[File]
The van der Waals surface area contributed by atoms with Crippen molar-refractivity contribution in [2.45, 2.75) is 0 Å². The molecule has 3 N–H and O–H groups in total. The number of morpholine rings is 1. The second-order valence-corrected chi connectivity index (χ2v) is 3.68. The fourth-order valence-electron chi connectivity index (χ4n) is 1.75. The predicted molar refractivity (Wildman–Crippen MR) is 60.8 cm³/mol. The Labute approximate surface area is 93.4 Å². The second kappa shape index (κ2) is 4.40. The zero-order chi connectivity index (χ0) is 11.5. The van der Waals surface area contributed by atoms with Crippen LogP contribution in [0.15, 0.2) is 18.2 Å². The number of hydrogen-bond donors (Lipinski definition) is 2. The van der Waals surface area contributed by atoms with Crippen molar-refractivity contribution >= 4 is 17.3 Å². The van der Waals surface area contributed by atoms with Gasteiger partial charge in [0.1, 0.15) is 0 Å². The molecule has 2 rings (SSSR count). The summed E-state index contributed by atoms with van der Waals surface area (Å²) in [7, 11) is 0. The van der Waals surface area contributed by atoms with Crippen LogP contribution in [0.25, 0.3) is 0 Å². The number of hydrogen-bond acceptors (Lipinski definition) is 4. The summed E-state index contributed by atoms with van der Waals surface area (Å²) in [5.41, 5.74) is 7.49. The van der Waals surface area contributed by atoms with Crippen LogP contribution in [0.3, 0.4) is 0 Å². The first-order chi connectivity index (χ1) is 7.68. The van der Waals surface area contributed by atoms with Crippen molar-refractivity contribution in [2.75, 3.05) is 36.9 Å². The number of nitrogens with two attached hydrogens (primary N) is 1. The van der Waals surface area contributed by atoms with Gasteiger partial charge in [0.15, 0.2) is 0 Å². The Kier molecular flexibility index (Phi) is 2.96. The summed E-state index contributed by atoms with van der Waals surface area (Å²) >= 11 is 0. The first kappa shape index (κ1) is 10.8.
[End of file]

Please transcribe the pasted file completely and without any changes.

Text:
The van der Waals surface area contributed by atoms with Crippen molar-refractivity contribution in [2.45, 2.75) is 0 Å². The molecule has 3 N–H and O–H groups in total. The number of morpholine rings is 1. The second-order valence-corrected chi connectivity index (χ2v) is 3.68. The fourth-order valence-electron chi connectivity index (χ4n) is 1.75. The predicted molar refractivity (Wildman–Crippen MR) is 60.8 cm³/mol. The Labute approximate surface area is 93.4 Å². The second kappa shape index (κ2) is 4.40. The zero-order chi connectivity index (χ0) is 11.5. The van der Waals surface area contributed by atoms with Crippen LogP contribution in [0.15, 0.2) is 18.2 Å². The number of hydrogen-bond donors (Lipinski definition) is 2. The van der Waals surface area contributed by atoms with Crippen molar-refractivity contribution >= 4 is 17.3 Å². The van der Waals surface area contributed by atoms with Gasteiger partial charge in [0.1, 0.15) is 0 Å². The molecule has 2 rings (SSSR count). The summed E-state index contributed by atoms with van der Waals surface area (Å²) in [7, 11) is 0. The van der Waals surface area contributed by atoms with Crippen LogP contribution in [0.25, 0.3) is 0 Å². The number of hydrogen-bond acceptors (Lipinski definition) is 4. The summed E-state index contributed by atoms with van der Waals surface area (Å²) in [5.41, 5.74) is 7.49. The van der Waals surface area contributed by atoms with Crippen LogP contribution in [0.3, 0.4) is 0 Å². The first-order chi connectivity index (χ1) is 7.68. The van der Waals surface area contributed by atoms with Crippen molar-refractivity contribution in [2.75, 3.05) is 36.9 Å². The number of nitrogens with two attached hydrogens (primary N) is 1. The van der Waals surface area contributed by atoms with Gasteiger partial charge in [0.15, 0.2) is 0 Å². The Kier molecular flexibility index (Phi) is 2.96. The summed E-state index contributed by atoms with van der Waals surface area (Å²) >= 11 is 0. The first kappa shape index (κ1) is 10.8.